Pope conclave: Ponchos and prayers on St Peter's Square
A panorama of multi-coloured umbrellas massed on St Peter’s Square on Wednesday morning as hardy pilgrims braved tempestuous conditions to take up their chimney-watch vigil.
Some carried bedraggled national flags and were backing their country’s favourites. Others clasped rosaries in their hands and prayed quietly for peace and unity in the Church.
There were gangs of students, families with prams, guide-book clenching tourists and a lot of nuns.
Many huddled in dripping plastic ponchos – it has been a bumper time for street-hawkers selling plastic sheets and cheap brollies.
Eyes darted between the rust-coloured chimney stack on the Sistine Chapel and the big screens dotted around the square.
Lisa Shepard from Virginia and her sister Mary Uhrig are in Rome on a tour arranged late in 2012. Excited to be at the Vatican during historic times, both had firm favourites in the papal election.
“I’m hoping for the Filipino cardinal, Louis Tagle,” said Ms Shepard. “He’s young and great with technology so he’d be good for communicating the Church’s message to the world.”
For her part, Ms Uhrig was backing Ghanaian Cardinal Peter Turkson. “He’s strong and spiritual and would be a great guide for the young,” she said.
Standing by the barricade facing the balcony from which the new Pope will be introduced to the faithful, Adrie Asselin said he didn’t mind who was elected Pope, as long as he opened the Church up to the whole world.
“I want a Pope who understands that women can play a role in the Church, because currently it just sees things through the eyes of men,” said the 73-year-old Canadian.
What of the contenders themselves?
At a packed press conference on Wednesday, hosted by a polyglot trinity of Vatican spokesmen, we were assured the cardinal electors were in good shape and the emphatic smoke billowing from the Sistine chapel was not a hazard to their health.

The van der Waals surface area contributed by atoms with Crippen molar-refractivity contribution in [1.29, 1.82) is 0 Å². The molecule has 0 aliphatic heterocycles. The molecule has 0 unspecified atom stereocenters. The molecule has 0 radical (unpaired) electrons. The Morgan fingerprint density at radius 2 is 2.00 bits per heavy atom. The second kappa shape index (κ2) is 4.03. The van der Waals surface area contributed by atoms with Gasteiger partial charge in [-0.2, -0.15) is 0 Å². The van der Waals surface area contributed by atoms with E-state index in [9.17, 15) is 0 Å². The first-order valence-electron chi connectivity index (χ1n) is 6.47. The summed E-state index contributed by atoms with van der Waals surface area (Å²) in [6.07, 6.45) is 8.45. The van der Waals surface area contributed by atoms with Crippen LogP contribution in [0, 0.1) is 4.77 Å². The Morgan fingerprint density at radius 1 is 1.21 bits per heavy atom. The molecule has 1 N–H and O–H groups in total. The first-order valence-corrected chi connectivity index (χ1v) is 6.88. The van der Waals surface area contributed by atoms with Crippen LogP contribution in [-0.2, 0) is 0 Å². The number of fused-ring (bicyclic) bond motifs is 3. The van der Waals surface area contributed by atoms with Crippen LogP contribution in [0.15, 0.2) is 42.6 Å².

Wine is on offer at the Domus Sanctae Martha hotel where they are staying, because in Italy “that is part of a normal meal”, shrugged chief Vatican spokesman Fr Federico Lombardi.
“Stories about blocs, divisions, groups lining up among cardinals before the conclave are just stories,” he added.
And so the vigil goes on.
With four ballots a day, the longer the conclave goes on, the more likely we are to see a surprise winner as cardinals are expected to switch tactics to back candidates acceptable to rival factions.
The bad news for those holding smoke-watch vigil was that it took firm favourite Joseph Ratzinger four votes to get elected in 2005. And the field is much more open this time round.
Vatican watcher Austen Ivereigh said that if Wednesday brought white smoke, the new Pope would likely be Cardinal Angelo Scola, a 71-year-old Italian theologian widely regarded as a safe pair of hands.
“If the conclave continues into Thursday, it will be a more global contest, with strong candidates from North and South America, as well Cardinal Louis Tagle from the Philippines,” Mr Ivereigh told the BBC.
But while the names of Cardinals Scola and the Brazilian Odilo Scherer may be generating more headlines than others at this stage, there is far less certainty in predictions than there was eight years ago.
At one point on Wednesday, jumpy journalists in the packed media centre adjoining St Peter’s Square were startled by the sound of the basilica’s bells, which are traditionally rung to announce the election of a new Pope.
But the hacks turned back to their laptops scowling as they realised a visiting journalist had the bells of St Peter's as their mobile phone ring-tone.
Out on the square itself, philosophy student Oscar Carrera from southern Spain stood frowning in the rain as the bell stood silent.
He is just hoping for white smoke so the cardinals clear out of the Sistine Chapel, allowing him to get a glimpse of Michelangelo’s Last Judgement for himself.